While Sian focusing on provisioning the galley Paul has been doing an inventory of safety equipment, navigation tools, engines and equipment, and, of course, fishing!
First up is a review of our safety profile.
Before I get into specifics I want to say this; it simply does not matter what the quality and the quantity of the safety equipment you have on board if you are attempting to go to sea in an ill-equipped vessel. Yes, when the inevitable happens, the equipment will give you a fighting chance at survival, but why spend all of that time and resources on equipment when the biggest piece of equipment, the boat beneath your feet, is not well found? Make sure that the boat you have is the right boat for the journey. Make sure that the hull is sound, that the through-hulls, fuel lines, and anything in the engine room that may spark, is ship-shape and secure. Make sure that the engines and running gear are well maintained and will get you to and from your destination. And make sure you have fuel in abundance to do the same.
Tightly linked to this is to make sure that the captain and crew are also up to the task. Is the experience on board up to the journey, and able to deal with whatever is thrown at them? Help is not always around the corner! First-time crossers should consider a buddy-boat for that first experience. Part of our reparation for this trip is to complete a full day first aid/CPR course with the Red Cross, which we have scheduled for mid-February. We have also updated our first aid kit, as well as doing an inventory of additional things that we are going to add over and above the standard kit. So more medicines such as hydrogen peroxide, any ointment not in the kit, burn spray, aloe vera, Benedryl tablet and cream, heat pads, Aleve or Motrin, cold and decongestants, indigestion, etc. Bottom line, we aren’t going to be able to prepare for everything thrown at us, especially the major medical stuff, but we are going to do our best.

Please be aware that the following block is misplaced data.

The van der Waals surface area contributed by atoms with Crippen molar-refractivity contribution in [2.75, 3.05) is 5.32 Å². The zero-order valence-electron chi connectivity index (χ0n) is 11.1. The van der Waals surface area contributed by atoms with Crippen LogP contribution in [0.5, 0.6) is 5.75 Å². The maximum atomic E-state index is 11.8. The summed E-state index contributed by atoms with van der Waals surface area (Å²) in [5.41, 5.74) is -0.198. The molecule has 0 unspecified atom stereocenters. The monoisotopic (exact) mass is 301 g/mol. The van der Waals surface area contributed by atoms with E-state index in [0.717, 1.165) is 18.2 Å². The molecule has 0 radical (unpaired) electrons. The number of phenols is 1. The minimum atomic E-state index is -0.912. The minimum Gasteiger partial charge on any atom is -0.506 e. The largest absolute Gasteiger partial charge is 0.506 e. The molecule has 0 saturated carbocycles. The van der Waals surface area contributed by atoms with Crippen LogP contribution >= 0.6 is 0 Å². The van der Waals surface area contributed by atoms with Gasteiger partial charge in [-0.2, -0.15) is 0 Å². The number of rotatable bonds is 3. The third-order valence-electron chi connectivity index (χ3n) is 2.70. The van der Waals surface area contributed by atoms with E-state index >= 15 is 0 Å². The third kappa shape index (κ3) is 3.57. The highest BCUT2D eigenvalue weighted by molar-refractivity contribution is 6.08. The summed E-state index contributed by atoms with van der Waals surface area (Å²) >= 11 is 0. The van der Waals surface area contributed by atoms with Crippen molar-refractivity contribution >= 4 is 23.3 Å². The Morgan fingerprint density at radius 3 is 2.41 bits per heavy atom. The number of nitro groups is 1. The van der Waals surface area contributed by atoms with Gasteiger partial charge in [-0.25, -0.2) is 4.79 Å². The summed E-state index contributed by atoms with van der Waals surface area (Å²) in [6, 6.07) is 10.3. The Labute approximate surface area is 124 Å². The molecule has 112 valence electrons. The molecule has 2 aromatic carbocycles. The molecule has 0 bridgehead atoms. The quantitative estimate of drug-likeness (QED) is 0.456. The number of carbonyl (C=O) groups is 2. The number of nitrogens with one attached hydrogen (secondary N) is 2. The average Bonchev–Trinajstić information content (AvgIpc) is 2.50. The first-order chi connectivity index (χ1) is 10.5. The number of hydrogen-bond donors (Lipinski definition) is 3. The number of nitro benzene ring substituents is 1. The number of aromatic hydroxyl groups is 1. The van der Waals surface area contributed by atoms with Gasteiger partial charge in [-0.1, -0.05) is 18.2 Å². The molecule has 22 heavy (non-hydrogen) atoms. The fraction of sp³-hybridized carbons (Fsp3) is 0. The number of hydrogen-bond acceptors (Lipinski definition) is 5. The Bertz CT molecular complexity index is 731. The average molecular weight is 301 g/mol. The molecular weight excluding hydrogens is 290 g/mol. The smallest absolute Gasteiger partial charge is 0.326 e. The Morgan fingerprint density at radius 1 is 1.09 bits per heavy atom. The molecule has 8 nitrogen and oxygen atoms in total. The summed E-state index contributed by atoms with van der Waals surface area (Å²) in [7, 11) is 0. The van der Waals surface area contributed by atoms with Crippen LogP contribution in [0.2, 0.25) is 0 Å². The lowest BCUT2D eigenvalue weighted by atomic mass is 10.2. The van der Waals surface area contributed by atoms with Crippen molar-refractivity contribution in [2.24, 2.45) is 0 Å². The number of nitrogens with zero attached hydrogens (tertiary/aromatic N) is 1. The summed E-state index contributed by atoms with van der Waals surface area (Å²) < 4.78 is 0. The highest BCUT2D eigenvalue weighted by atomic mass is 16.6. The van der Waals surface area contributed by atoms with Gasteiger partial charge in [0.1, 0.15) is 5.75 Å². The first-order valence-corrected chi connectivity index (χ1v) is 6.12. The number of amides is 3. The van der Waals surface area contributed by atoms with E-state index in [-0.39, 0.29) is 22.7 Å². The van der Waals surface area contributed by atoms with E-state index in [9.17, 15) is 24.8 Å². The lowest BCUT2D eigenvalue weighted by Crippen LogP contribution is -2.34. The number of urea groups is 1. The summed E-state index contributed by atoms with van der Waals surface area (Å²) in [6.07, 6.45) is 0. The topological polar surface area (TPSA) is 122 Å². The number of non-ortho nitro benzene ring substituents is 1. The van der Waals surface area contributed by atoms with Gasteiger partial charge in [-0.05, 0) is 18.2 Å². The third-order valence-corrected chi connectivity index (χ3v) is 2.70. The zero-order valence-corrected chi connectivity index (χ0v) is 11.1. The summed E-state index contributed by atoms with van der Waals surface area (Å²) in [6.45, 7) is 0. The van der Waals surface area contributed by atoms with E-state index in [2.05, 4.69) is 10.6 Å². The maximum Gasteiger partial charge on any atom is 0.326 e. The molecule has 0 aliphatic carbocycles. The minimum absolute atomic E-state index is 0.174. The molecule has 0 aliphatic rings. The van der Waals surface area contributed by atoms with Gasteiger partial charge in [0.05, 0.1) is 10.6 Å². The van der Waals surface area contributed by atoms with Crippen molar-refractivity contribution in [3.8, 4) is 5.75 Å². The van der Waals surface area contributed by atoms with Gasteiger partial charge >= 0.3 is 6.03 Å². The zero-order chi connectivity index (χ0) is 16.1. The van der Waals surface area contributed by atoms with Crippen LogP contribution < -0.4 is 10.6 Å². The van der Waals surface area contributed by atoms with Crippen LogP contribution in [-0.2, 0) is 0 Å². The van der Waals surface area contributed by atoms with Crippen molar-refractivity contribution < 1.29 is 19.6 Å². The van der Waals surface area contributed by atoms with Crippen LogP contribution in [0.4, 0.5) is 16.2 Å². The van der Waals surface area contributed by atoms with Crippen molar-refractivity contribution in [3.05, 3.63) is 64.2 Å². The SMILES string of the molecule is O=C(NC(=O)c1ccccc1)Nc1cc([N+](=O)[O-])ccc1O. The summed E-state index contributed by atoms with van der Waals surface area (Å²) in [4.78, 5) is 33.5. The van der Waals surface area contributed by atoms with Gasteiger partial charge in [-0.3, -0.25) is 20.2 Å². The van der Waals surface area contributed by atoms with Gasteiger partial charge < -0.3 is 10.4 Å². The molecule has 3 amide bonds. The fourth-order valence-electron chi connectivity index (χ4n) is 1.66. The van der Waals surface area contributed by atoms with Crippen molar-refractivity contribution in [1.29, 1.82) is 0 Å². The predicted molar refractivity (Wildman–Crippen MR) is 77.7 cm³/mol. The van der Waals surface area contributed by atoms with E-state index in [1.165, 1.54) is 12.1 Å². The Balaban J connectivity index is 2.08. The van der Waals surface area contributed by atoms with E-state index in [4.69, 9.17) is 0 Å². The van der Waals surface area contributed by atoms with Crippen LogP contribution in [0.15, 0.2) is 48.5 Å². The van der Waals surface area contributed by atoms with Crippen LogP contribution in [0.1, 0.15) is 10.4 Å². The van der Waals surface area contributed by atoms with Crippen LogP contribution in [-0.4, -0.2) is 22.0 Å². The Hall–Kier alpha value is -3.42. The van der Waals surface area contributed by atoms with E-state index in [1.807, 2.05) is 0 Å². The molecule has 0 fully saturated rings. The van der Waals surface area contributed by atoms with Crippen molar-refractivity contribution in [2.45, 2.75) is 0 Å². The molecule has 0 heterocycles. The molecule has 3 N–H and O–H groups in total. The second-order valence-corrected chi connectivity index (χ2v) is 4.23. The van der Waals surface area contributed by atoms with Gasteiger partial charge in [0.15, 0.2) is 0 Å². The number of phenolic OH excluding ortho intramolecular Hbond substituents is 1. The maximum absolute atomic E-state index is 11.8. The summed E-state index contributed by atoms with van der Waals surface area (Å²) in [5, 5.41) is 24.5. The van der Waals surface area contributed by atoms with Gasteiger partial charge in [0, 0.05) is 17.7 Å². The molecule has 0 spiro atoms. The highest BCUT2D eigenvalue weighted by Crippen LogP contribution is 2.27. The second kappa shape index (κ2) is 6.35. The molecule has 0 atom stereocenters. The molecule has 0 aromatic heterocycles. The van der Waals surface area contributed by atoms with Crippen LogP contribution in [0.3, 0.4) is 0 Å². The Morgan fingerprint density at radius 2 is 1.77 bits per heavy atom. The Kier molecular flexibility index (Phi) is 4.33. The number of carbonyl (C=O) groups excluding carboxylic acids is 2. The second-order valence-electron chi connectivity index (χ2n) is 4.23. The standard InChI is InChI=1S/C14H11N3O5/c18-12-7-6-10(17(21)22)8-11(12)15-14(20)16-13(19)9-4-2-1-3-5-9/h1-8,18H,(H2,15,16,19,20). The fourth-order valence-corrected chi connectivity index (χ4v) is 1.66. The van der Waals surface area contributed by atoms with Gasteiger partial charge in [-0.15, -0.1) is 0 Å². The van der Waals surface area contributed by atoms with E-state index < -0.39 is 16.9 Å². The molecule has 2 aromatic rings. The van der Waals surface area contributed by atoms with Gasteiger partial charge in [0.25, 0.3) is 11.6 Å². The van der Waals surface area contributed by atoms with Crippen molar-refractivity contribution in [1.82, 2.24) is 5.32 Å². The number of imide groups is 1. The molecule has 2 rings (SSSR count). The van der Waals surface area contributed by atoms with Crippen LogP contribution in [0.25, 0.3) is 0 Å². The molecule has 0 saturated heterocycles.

One last point. We did consider adding a personal defibrillator. But on researching this we learned some things that we were not aware of – including when you use it. Our thinking was, even though we currently have no heart issues, this would cover heart attacks and other first time heart events. But defibrillators are for regulating hearts, those that go into defib. They are pretty worthless in the event of a heart attack because of the myriad of other causes. so we decided not to get one at this point.
That said, here are the safety preparations we have made on Sonas for this trip.
The first thing that needs to be checked is our ability to prevent or stop the thing that every boater fears – fire!
Sonas has an automatic halon system in the engine room. The certification must be up to date, and on checking it is. This system can also be manually triggered from either helm station, or a location in the aft cockpit.
We also need a number of extinguishers throughout the boat should we encounter an issue elsewhere, such as the galley, or in the bow thruster compartment. Every crew member are aware of the locations. Sonas has four additional handheld extinguishers that are capable of handling A, B and C type fires – which are wood/material, liquid, and electrical. Paul decided to go ahead and add another large handheld extinguisher under the premise that you can’t have too many!